Central Administration of Leptin Inhibits Food Intake and Activates the Sympathetic Nervous System in Rhesus Macaques1

Department of Nutrition, University of California, Davis, Davis, California, United States
Journal of Clinical Endocrinology &amp Metabolism (Impact Factor: 6.21). 03/1999; 84(2):711-7. DOI: 10.1210/jcem.84.2.5458
Source: PubMed

ABSTRACT The present study was performed to determine the effects of central administration of leptin on food intake and sympathetic nervous system activity in a nonrodent species, the rhesus monkey. Peripheral administration of leptin at doses (1 and 3 microg/kg, s.c.) that produced increments of circulating leptin concentrations within a physiological range did not inhibit food intake over the subsequent 3 days. In contrast, leptin (1 microg/kg, intracerebroventricularly) had no acute effect on food intake, but caused a significant and sustained suppression (40-50%) of food intake during the entire following day (P < 0.01). In addition, circulating norepinephrine levels increased by 55 +/- 16% (P < 0.02) 1 h after intracerebroventricular leptin administration, but did not increase after artificial cerebrospinal fluid administration. These results indicate that leptin can provide a signal to the central nervous system that decreases food intake in primates and in addition acutely activates the sympathetic nervous system. However, the results showing an acute increase in circulating leptin concentrations after peripheral administration of human leptin suggest that in primates, increases in circulating leptin within the physiological range do not acutely regulate food intake. Leptin may be more important in regulating food intake when there are sustained changes in circulating concentrations of leptin (e.g. with obesity, prolonged energy restriction, or diabetes).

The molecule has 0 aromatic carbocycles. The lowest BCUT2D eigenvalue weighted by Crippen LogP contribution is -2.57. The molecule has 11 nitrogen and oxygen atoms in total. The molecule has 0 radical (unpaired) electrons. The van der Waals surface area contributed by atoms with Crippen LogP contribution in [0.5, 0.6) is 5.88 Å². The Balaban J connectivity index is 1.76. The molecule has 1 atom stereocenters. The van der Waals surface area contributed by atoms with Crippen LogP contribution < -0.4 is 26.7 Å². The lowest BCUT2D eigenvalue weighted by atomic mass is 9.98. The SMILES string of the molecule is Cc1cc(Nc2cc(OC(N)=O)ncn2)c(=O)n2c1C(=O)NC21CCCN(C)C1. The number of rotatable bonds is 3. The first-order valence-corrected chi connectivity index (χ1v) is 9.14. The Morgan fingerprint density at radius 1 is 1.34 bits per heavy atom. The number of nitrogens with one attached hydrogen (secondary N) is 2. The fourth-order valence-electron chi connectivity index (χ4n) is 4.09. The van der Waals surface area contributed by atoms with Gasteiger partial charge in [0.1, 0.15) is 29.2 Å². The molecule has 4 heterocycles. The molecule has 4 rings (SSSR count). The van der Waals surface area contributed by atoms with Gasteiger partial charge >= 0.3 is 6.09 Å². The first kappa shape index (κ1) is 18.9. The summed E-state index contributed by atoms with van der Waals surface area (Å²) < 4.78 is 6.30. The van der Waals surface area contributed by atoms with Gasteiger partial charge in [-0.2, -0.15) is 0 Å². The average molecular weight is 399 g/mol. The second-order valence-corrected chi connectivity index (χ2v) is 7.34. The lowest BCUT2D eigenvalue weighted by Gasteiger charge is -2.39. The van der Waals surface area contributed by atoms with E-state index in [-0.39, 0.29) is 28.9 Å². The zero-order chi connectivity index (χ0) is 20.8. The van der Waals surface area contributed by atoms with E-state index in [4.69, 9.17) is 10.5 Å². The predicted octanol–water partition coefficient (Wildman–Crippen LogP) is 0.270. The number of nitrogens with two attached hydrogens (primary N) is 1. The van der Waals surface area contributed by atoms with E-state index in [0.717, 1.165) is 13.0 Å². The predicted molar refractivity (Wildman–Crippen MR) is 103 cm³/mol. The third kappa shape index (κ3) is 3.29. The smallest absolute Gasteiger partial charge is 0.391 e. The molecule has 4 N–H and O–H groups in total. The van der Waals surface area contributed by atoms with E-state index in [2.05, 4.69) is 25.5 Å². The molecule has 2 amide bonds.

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    • "No significant correlations were found between serum adiponectin and LF HRV or HF HRV in another group of patients with Type 2 diabetes (Wakabayashi and Aso, 2004). Leptin, which is elevated in most obese individuals, stimulates the sympathetic nervous system and increases sympathetic nerve activity to several organs and glands (Eikelis et al., 2003; Haynes, 2000; Mark, 2013; Tang-Christensen et al., 1999). Moreover, the effect of leptin on sympathetic nerve activity is dosedependent , ranging from 228% 6 63% to 388% 6 171% at 1,000 mg/kg in one study (Haynes et al., 1997). "
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    ABSTRACT: Objectives Police officers have a high prevalence of cardiovascular disease (CVD). Reduced heart rate variability (HRV) is known to increase CVD risk. Leptin and adiponectin may be related to CVD health. Therefore, our objective was to investigate the relationship between these variables and HRV.Methods Leptin and adiponectin levels were measured in 388 officers from the Buffalo Cardio-Metabolic Occupational Police Stress study. HRV was assessed according to methods published by the Task Force of the European Society of Cardiology and the North American Society of Pacing Electrophysiology for measurement and analysis of HRV. Mean values of high-frequency (HF) and low-frequency (LF) HRV were compared across tertiles of leptin and adiponectin using analysis of variance and analysis of covariance; trends were assessed using linear regression models.ResultsLeptin, but not adiponectin, was significantly and inversely associated with HRV. Body mass index (BMI) and percent body fat significantly modified the association between leptin and LF (but not HF) HRV. Among officers with BMI < 25 kg/m2, leptin was not significantly associated with HRV. However, among officers with BMI ≥ 25 kg/m2, leptin was inversely associated with HRV, after adjustment for age, gender, and race/ethnicity; HF HRV, P = 0.019 and LF HRV, P < 0.0001. Similarly, among officers with percent body fat ≥ 25.5%, leptin and LF HRV showed significant, inverse associations (adjusted P = 0.001).Conclusions Leptin levels were inversely associated with LF HRV, especially among officers with increased adiposity. Increased leptin levels may be associated with CVD-related health problems. Am. J. Hum. Biol. 27:184-191, 2015. © 2014 Wiley Periodicals, Inc.